The lion’s share of home purchases is conducted with mortgage financing so the volume of mortgage applications can provide valuable insight into the strength of the real estate market and the overall economy. To this end, the Mortgage Bankers Association’s (MBA) Weekly Mortgage Applications Report is a valuable tool in forecasting future real estate activity and understanding economic conditions.
The MBA compiles the report and its 15 indices by surveying mortgage originators. It estimates that its survey captures 75% of mortgage applications originated through retail and consumer direct channels. It breaks out its data and indices by region, product types, such as fixed rate or adjustable, repurchase or refinance, conventional and jumbo, and government applications, such as those backed by the Veteran’s Administration or the Federal Housing Administration. The report also includes interest rates for mortgages. The data is collected from Saturday through Friday and is released at 7 a.m. eastern time on the Wednesday following the data collection period.
The report was started in 1990 and is available with both seasonally adjusted and non-seasonally adjusted data. Within the mortgage industry, lenders use the data to benchmark how their loan volumes compare with increases or decreases across the overall industry and firms that offer mortgage-backed securities can use the data to assess near-term rates of prepayments. From a broader perspective, the data can point to future home sales volumes because homebuyers start the financing process four to six weeks before buying a home.
The data can also illustrate the impact of interest rates changes on consumers. On one hand, rising interest rates generally occur during periods of strong economic growth that often include low unemployment, wage increases and strengthening consumer sentiment. Those factors increase the numbers of individuals and families shopping for homes, which is reflected in mortgage application data. Too much of a good thing, however, may be problematic. Economic growth can lead to home price appreciation and higher mortgage interest rates, making home ownership unaffordable to many Americans, which in turn causes a drop in mortgage applications. Reopening the economy following the COVID-19 pandemic illustrates this point. The rapid economic growth occurring as the economy reopened combined with fiscal stimulus, supply chain issues, labor shortages and commodity prices sparked painful inflation and large increases in mortgage rates. Mortgage application volumes dropped to levels not experienced in at least two decades. Prior to the economy reopening, the opposite occurred with low interest rates and a broad flight out of cities caused a large increase in mortgage applications.
Weak economic conditions as indicated by mortgage applications can also result from negative consumer sentiment, which causes individuals and families to become apprehensive about buying homes. At such times, demand for rental homes or apartments may increase because fewer Americans can afford homeownership.
The significance of mortgage application data extends beyond real estate, with home purchases having an economic multiplier effect. In other words, the impact upon the economy of home sales extends beyond the simple value of the homes sold because new homeowners often splurge on furniture, appliances, kitchen items, electronics and other items. An uptick in mortgage applications can therefore point to increasing demand for those items and economic expansion, while a decrease in applications can point to a weakening economy.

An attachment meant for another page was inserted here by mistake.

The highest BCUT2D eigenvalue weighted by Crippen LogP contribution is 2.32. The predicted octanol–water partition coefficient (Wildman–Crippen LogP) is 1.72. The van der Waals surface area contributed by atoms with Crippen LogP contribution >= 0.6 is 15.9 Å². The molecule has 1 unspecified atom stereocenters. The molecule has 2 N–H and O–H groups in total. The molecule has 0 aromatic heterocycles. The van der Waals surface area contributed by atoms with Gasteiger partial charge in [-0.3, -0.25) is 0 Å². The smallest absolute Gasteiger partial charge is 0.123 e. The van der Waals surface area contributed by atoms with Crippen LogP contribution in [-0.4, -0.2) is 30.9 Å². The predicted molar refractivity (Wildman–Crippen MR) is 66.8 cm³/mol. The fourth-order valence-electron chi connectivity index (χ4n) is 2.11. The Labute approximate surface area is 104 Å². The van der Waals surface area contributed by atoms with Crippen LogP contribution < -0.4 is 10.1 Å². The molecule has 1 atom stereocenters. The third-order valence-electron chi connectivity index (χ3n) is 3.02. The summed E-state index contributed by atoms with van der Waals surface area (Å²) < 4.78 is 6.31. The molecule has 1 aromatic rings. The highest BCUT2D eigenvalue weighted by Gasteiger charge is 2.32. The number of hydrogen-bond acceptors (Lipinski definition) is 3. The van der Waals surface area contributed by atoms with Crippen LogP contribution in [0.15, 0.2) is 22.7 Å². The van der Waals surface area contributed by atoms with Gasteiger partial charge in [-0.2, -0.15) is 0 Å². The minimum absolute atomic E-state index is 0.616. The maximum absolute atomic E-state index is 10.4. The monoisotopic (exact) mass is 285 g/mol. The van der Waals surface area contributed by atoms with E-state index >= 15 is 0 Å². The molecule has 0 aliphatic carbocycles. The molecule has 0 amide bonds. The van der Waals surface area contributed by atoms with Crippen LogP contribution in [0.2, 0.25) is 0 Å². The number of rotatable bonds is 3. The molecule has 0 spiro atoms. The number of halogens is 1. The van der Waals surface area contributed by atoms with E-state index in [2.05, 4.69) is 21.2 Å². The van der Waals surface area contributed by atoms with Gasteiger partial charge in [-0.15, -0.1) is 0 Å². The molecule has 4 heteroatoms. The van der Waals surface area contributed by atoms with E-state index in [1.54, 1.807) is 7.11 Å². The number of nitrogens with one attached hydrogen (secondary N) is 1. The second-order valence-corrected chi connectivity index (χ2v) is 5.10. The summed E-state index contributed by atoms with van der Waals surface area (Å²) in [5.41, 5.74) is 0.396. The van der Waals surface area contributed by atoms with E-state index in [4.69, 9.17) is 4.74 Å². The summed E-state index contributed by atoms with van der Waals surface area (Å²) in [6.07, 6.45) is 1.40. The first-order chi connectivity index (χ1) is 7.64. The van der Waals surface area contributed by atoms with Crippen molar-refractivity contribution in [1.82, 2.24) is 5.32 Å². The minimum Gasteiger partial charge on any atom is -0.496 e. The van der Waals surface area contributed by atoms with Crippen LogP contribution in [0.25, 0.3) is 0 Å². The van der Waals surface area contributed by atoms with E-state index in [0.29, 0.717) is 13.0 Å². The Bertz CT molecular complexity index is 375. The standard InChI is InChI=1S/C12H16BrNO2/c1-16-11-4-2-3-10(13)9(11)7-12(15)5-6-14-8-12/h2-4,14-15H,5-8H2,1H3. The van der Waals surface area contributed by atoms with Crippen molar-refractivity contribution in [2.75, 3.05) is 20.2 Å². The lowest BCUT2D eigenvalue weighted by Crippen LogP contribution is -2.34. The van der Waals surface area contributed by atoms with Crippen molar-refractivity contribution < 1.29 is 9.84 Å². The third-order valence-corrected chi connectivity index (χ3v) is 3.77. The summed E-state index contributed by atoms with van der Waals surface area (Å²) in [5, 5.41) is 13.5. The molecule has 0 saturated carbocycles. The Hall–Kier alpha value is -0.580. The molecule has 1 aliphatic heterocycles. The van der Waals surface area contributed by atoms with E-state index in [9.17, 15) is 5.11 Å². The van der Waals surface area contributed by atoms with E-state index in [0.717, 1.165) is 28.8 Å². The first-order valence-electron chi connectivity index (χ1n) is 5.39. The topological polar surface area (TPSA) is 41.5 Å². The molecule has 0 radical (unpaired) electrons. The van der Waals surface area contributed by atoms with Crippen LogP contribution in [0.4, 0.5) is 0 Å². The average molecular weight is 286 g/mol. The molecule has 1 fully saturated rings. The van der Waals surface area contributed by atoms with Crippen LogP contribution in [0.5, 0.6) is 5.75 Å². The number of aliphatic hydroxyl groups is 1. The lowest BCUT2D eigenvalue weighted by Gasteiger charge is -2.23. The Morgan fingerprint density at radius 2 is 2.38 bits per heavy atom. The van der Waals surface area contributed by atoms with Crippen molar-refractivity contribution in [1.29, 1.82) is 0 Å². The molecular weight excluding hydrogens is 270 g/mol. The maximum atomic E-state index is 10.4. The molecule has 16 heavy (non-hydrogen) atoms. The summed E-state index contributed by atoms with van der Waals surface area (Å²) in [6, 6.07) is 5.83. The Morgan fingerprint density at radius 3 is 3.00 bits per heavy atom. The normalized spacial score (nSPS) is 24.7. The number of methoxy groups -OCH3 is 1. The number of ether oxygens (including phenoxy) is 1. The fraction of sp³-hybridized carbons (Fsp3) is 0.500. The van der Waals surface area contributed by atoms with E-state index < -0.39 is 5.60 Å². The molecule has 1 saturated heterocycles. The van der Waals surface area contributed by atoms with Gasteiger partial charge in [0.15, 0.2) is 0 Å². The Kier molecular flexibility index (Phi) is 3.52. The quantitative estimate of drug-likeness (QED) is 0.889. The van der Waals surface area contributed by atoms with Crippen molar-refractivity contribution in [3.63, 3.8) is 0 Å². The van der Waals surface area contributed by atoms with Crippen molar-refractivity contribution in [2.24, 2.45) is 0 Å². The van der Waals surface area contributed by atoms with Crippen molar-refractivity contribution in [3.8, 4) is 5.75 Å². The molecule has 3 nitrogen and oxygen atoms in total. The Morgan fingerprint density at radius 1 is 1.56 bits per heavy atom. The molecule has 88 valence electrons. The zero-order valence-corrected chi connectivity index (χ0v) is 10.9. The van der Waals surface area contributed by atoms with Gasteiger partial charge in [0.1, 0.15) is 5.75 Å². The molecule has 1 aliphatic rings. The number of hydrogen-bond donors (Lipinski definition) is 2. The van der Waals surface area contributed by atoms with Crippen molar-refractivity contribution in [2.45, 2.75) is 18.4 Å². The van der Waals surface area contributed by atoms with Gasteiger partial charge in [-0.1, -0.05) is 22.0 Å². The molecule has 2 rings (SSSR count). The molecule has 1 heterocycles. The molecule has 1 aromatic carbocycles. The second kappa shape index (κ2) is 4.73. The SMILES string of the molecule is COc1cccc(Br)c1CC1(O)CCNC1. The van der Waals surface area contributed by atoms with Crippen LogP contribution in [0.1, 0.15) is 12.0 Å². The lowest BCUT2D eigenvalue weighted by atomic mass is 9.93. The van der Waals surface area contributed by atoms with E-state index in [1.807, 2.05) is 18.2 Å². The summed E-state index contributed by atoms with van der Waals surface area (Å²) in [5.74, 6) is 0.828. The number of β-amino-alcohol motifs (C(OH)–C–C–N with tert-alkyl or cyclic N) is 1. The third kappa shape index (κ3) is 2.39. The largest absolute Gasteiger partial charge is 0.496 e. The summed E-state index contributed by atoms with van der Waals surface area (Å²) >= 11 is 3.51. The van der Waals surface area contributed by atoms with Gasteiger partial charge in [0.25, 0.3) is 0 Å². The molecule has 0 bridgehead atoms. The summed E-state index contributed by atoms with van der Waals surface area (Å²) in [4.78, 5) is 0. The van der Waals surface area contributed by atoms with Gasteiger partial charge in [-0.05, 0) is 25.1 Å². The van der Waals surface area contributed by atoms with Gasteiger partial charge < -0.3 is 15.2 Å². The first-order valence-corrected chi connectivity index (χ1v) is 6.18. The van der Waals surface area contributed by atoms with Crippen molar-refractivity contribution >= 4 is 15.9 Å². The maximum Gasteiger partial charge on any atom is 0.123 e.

Like most data points, looking at mortgage application volumes in a vacuum may not provide an accurate picture of the real estate market and the overall economy. During times when a shortage of real estate inventory exists, homes may continue to appreciate, at least for short-time periods, even when mortgage rates increase and more Americans drop out of the market. Additionally, homebuyers fearing higher rental costs driven by inflation may want to lock in their housing cost by becoming homeowners. With that in mind, assessing other data points, such as the volume of housing for sale, can provide a more complete picture of real estate.
The desire for homebuilders to supply housing, demand for housing from consumers and the cost of capital and materials are important factors when assessing real estate markets. To forecast mortgage applications, look at changes in interest rates, home affordability, employment trends and credit conditions. Comments from large homebuilders and real estate agencies during quarterly earnings reports and other speaking events can also provide insight into mortgage application trends. Some of these firms are KB Home, Toll Brothers, Lennar, DR Horton, AvalonBay, Equity Residential, Essex Property Trust, Builders FirstSource, Lowe’s and NVR.
While not typically a market moving data release, mortgage applications are correlated with the economy, so the information can influence investor sentiment. With the exception of times of high inflation and fears that the economy is overheating, stronger-than-expected applications can support enthusiasm for capital markets while worse-than-expected results can hurt investor sentiment.
As one of the largest purchases that most individuals make, home transactions and mortgage volumes can be a significant aspect of the overall economy. As such, tracking the capital intensive and interest rate sensitive real estate sector is an important consideration when conducting economic analysis.
Disclosure: Interactive Brokers
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